December 12, 2016  — Categorized in:

#WriteOnSarah: A Holiday Transformation

e6ccbfc99197c59543b1fbad82a574a0-2Brown paper covered the door to what was once my dermatologists’ office. Ever since the practice moved to a new location several blocks away, the second-story office sat dormant. No light. No visitors. No indication of who or what would move in next.

I had a steady awareness of what was, or what was not, happening in that space because it happened to sit down the hall from another important destination in my family’s life: the ballet studio at which my eleven-year-old dances four days a week.

Passing by the doctor’s office, even when it was shuttered, was never easy. In many ways, it was the epicenter of my greatest fears.

When I was at the peak of my obsessive-compulsive worry about developing skin cancer, I went to this dermatologist practice regularly, rotating through at least three of the doctors with a systematic pattern. I was no stranger to the waiting room, the sterile chair on which I sat for the full body scan, and the numbing sting and pinch when a benign mole or growth was cut away, usually at my insistence, but occasionally because something looked a little funny. I’d be back to do it all over again, three, six or nine months later. But sometimes, I didn’t even wait a week.

In my mind, the office was a place of judgment, a reckoning with fate. What would they doctor say? What would the test results reveal?

I had anticipatory anxiety before going to this office; I had anxiety once I was there; and I had anxiety once I left. But, I went, and went often, because in the particular pattern many with OCD fall into, the act of “checking” temporarily provides a bit of relief. OCD, after all, was once called the doubting disease. I doubted; therefore I went.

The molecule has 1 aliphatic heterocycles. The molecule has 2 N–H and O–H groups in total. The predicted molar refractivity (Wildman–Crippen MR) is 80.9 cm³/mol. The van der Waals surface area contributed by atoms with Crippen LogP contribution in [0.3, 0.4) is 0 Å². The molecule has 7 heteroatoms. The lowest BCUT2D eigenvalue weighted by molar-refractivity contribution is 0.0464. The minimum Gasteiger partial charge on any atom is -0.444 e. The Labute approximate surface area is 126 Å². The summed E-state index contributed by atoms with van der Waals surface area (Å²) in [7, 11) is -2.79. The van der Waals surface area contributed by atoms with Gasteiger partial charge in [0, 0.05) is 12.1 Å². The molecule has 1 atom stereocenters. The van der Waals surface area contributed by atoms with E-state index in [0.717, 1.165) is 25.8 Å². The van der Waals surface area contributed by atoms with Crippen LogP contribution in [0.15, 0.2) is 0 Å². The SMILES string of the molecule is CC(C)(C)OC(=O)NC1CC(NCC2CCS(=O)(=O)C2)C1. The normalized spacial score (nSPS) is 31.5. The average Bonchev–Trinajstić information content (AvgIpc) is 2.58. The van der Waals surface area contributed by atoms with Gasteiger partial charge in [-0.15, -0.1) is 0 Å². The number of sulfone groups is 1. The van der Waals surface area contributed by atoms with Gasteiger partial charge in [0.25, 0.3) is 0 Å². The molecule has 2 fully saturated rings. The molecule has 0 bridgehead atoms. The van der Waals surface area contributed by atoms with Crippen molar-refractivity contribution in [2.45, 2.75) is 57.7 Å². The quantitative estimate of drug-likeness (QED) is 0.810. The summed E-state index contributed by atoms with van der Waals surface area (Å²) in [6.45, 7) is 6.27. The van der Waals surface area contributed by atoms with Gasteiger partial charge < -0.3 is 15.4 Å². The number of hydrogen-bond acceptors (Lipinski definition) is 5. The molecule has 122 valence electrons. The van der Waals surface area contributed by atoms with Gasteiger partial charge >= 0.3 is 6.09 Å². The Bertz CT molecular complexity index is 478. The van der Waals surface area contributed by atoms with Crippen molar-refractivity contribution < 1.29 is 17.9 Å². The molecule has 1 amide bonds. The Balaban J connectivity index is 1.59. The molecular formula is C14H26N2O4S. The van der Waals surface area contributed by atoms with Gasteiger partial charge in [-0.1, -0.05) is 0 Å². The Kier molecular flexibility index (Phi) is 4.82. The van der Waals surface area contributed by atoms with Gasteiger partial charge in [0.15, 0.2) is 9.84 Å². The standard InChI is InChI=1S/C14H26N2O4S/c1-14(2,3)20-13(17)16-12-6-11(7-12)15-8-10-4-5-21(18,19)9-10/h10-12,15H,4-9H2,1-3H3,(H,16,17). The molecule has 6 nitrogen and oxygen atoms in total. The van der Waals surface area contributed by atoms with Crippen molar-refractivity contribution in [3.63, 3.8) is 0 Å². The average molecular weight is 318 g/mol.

When the doctors first moved out of their office space, and the door had not yet been covered with brown paper, I sometimes stopped and peaked inside. It was like looking at the armor of a warrior who lived long ago. Once, when there was life inside, this physical vestige held great power.

Where had that power come from? It had always come from inside me. I’d spent a lot of time working with my psychiatrist and therapist to understand that truth. But here, the empty office presented a concrete example of detachment.

Months passed, and eventually a lockbox appeared on the front door. Then, the sound of workmen. Sometimes white dust escaped from under the door. They were busy. Perhaps we’d get a podiatrist. Or ophthalmologist.

About a month ago, the paper on the door came down. Then signs appeared announcing what would soon open.

My dermatologists’ former office is now the home of Integral Yoga.

This is not strip mall yoga, although any yoga is better than no yoga. This goes back to 1966 and was founded by Swami Satchidanandji, who is sometimes called the “Woodstock Guru.”

Classes are an hour and half long, and dedicated to “complete yoga, which integrates all aspects of the life and maintains our natural condition of an easeful body, peaceful mind and useful life.”

I have gone to several classes already. Instead of butterflies in my stomach, I walk through the doors with a yoga mat in my arms. I no longer sit in a chair in the lobby, but on the floor in the library filled with books on philosophy, meditation, health, and yoga. I am called into the room not by a nurse with a clipboard, but by a teacher dressed in all white, who takes his or her spot on the floor and leads us in a chant, yoga, and meditation.

The yoga studio kept a bit of the cabinetry from the examining rooms. But instead of medical equipment and tonics, there are yoga props and blankets.

What a transformation.

We are all capable of it.

A doctor’s office.

An anxious mind.

Whatever it is, there is hope to change from the inside out. And the struggle, as I am reminded whenever I go to the yoga studio now, is part of the transformation.


Sarah Vander Schaaff is a writer, blogger and a mother of two from New Jersey, who has struggled with Obsessive-compulsive disorder for as long as she can remember. Her courageous column in the Washington Post (“Obsessive –compulsive disorder nearly ruined her life”, January 4threceived international attention for its honesty and openness. In this regular series, Sarah will write about the mental health challenges we all face in day to day life.






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